Although opponents have not been able to bring Jimmy Clausen to the ground as much, the rushing attack has merely mustered 234 yards on 90 carries for a paltry 2.6 yards per carry. For all the talk before the season about the game plan to "pound the ball", it simply hasn't happened. For head coach Charlie Weis, the mental aspect of the offensive line is just as important as the talents they have as football players.
"I think that a lot of what you do offensively in the run game isn't just, just what your linemen can do, it's what the mentality of the guys that are going to be playing out there with you," Weis said. "And I think that as that's changed we'd try to get more into a combination of not having just a draw being our only run right there that's successful, being able to run inside zone and outside zone as well."
For offensive coordinator Mike Haywood, it's much simpler.
"They just have to hit them in the mouth," Haywood said without hesitation.
Eric Olsen, known for being one of the offensive line's most tenacious blockers couldn't agree more with his coach.
"We just have to go out there and hit them in the mouth," he repeated Haywood's words. "We have a lot of pride as a line, as a team, and we know when we messed up and we messed up so now it's time to hit them back."
Newly appointed left tackle, Mike Turkovich, has excelled at his novel role in the unit. After being a backup guard, the Bedford, Pa. native has stepped into his responsibilities and responded well. Through the first three contests, Turkovich has yet to allow a sack, and has been penalized minimally. He too concurs that the offensive line must create an aggressive style of play.
"Yeah, definitely," he agreed. "I think last week what happened was that we came out and we played a little slow. The main thing about being an offensive lineman to be able to run the ball you've got to go out there and not worry about not playing hesitant. Last week in the first half, their run defense slowed us down."
Part of the reason as to why the Irish rushing attack looking as stagnant as it did was because the Spartans came out in some defensive schemes that the offense was not prepared for.
"It definitely affected us," Turkovich said of the different looks. "Because we came out and they just put out some defenses that we haven't practiced against. We had a bunch of guys and we should have been able to adjust to it on the fly, and I think what happened was that we got hesitant and we started playing slow like last year, and you saw what happened."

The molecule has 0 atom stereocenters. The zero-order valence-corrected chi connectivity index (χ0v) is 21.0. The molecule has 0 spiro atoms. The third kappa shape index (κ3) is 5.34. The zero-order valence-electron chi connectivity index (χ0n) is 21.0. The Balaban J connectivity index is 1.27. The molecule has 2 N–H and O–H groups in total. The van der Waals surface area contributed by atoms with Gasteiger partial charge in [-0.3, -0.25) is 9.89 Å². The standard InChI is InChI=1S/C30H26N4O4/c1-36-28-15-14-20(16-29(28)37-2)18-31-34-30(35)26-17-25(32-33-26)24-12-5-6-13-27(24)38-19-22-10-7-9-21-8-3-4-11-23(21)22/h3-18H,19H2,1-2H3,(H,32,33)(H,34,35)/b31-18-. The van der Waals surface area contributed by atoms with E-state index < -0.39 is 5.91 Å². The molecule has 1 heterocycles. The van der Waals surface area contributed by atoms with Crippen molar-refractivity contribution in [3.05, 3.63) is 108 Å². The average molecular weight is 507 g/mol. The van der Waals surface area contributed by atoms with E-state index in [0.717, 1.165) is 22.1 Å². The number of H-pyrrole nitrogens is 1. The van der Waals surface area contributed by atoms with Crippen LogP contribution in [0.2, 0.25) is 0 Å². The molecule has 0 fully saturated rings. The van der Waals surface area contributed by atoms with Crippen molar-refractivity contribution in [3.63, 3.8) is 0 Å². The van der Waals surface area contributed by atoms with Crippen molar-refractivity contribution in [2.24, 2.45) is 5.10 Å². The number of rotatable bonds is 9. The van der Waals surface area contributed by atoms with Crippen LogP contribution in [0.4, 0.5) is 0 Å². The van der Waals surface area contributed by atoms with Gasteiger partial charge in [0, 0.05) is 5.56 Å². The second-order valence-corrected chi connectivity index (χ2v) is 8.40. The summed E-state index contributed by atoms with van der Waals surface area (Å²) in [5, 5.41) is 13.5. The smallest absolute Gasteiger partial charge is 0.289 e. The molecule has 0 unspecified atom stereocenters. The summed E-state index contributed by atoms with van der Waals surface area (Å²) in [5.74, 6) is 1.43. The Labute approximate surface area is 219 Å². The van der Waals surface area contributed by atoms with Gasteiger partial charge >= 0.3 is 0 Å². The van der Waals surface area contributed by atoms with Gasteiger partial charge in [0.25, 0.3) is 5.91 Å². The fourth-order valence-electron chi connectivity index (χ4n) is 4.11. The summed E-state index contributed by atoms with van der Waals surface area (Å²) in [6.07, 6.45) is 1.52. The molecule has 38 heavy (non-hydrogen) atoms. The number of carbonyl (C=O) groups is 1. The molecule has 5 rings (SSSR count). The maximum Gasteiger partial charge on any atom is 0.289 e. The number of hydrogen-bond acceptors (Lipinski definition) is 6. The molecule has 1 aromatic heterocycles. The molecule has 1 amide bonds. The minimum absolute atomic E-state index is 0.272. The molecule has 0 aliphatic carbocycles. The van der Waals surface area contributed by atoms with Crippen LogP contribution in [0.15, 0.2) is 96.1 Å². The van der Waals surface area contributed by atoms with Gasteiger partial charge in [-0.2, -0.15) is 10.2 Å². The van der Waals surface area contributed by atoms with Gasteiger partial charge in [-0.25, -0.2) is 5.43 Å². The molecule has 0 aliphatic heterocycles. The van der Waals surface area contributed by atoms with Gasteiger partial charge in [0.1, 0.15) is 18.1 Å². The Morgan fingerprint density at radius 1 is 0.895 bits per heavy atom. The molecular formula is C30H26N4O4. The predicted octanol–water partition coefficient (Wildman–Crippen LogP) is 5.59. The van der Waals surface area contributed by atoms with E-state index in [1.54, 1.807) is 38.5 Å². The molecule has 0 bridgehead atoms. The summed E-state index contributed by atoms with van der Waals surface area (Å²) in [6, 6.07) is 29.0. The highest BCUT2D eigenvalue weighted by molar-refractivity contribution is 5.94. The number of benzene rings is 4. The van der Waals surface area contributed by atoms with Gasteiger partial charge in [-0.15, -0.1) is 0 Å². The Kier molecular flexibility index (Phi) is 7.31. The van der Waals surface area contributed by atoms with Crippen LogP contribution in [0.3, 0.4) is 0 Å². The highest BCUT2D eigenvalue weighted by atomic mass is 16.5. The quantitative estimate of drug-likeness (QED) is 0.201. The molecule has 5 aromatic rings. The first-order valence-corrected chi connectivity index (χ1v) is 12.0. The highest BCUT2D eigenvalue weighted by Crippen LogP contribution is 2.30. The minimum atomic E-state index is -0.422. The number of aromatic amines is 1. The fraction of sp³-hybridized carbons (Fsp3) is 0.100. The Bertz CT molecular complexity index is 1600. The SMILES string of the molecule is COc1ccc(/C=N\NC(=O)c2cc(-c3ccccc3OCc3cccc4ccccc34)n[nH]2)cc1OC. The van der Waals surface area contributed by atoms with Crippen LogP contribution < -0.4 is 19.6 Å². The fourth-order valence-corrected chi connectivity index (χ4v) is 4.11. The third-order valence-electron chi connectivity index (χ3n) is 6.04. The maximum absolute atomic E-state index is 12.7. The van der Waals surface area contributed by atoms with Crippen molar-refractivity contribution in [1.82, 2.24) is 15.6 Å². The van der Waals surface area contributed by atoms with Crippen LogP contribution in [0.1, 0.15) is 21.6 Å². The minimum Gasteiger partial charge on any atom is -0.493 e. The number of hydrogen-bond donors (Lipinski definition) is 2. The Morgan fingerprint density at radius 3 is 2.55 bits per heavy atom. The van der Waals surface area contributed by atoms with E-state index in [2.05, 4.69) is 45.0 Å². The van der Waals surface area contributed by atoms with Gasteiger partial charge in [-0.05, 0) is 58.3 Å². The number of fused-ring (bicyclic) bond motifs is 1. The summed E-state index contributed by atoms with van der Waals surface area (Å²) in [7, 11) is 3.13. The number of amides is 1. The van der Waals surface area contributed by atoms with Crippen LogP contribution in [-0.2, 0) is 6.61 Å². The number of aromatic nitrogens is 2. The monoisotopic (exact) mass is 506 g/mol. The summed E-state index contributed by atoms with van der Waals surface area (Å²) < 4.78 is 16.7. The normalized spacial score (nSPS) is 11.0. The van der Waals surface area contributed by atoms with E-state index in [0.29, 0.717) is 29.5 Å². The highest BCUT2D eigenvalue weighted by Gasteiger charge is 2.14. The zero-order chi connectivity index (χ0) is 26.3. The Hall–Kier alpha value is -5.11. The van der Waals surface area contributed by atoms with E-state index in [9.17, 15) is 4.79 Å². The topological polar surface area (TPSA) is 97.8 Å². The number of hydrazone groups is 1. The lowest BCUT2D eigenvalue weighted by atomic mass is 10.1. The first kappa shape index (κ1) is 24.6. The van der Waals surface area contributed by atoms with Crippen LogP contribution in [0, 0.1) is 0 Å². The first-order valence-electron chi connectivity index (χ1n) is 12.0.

Olsen echoed the same sentiment, calling it, "paralysis by analysis".
"Coming out in the first series, Michigan State jumped out into a scheme that we hadn't expected and we hadn't seen on film all year," he said. "It gave us that paralysis by analysis. Definitely to get the run game going, if you're an offensive lineman, if you're pushing people off the ball, regardless, you're going to get yards."
Much of the enigma of this 2008 Notre Dame team comes with the identity of the squad as either a rushing oriented squad, or one that prefers the pass. Either way, the offensive line is comfortable practicing either.
"Yeah, definitely," Olsen said. "We're just trying to put all the pieces of the puzzle together. Obviously we've got pretty good positions skill players so we're not going to always throw the ball, and run the ball and use all our weapons. Really it goes by what the game is going to dictate for what we're going to do as an offense. We're still trying to get all the kinks worked out. We've only played three games so far so we're just trying to get things going."
Haywood views the situation as one in which his players simply have to concentrate on the task at hand, and worry about the play in front of them, rather than to complicate schemes.
"I think the main thing that we work on is consistency," Haywood said. "When you move the ball up and down the field and get in the red zone, and you have a lack of success, so we talk about focusing on one play at a time. What's the most important thing? That play that happened previously, not the play that you think is coming up next because you know by game plan what the next red zone call is. Focus on the one play at hand, and handle the situation and we made some mistakes in the last game that really cost us the game."
In order to do this, Haywood believes that his squad is straying away from what they have been drilling in practice — fundamentals.
"Well I think that we need to become more fundamentally sound in the things that we're asking them to do," Haywood said. "I believe that it's an everyday process. With the ultimate faith that we have is that we can run the football, so we have to get better fundamentally and with technique."
Although there has been a fair amount of criticism hurled at the line for the lack of a potent running attack, Olsen isn't fazed, nor is he disappointed. At the end of the day, in his opinion, the Irish still won two contests, but they need to correct what is necessary to overcome last Saturday's loss.
"The first two games, we won, so we weren't disappointed at all," he said. "We beat Michigan 35-17, no matter what we had, whether it was 100 yards, that's in no way disappointing because we won that game. What's disappointing is that we weren't able to get it going right in the beginning against Michigan State. I have confidence in the guys and we're all working hard, everybody across the board, so we'll get it going."
Headed into its fourth game of the season, the time has come for Notre Dame to get it going and standing in its way is Purdue. Come Saturday, it will be obvious to see if the offensive line has reached its potential. To do this, all one has to do is check the Boilermakers' mouths after the game.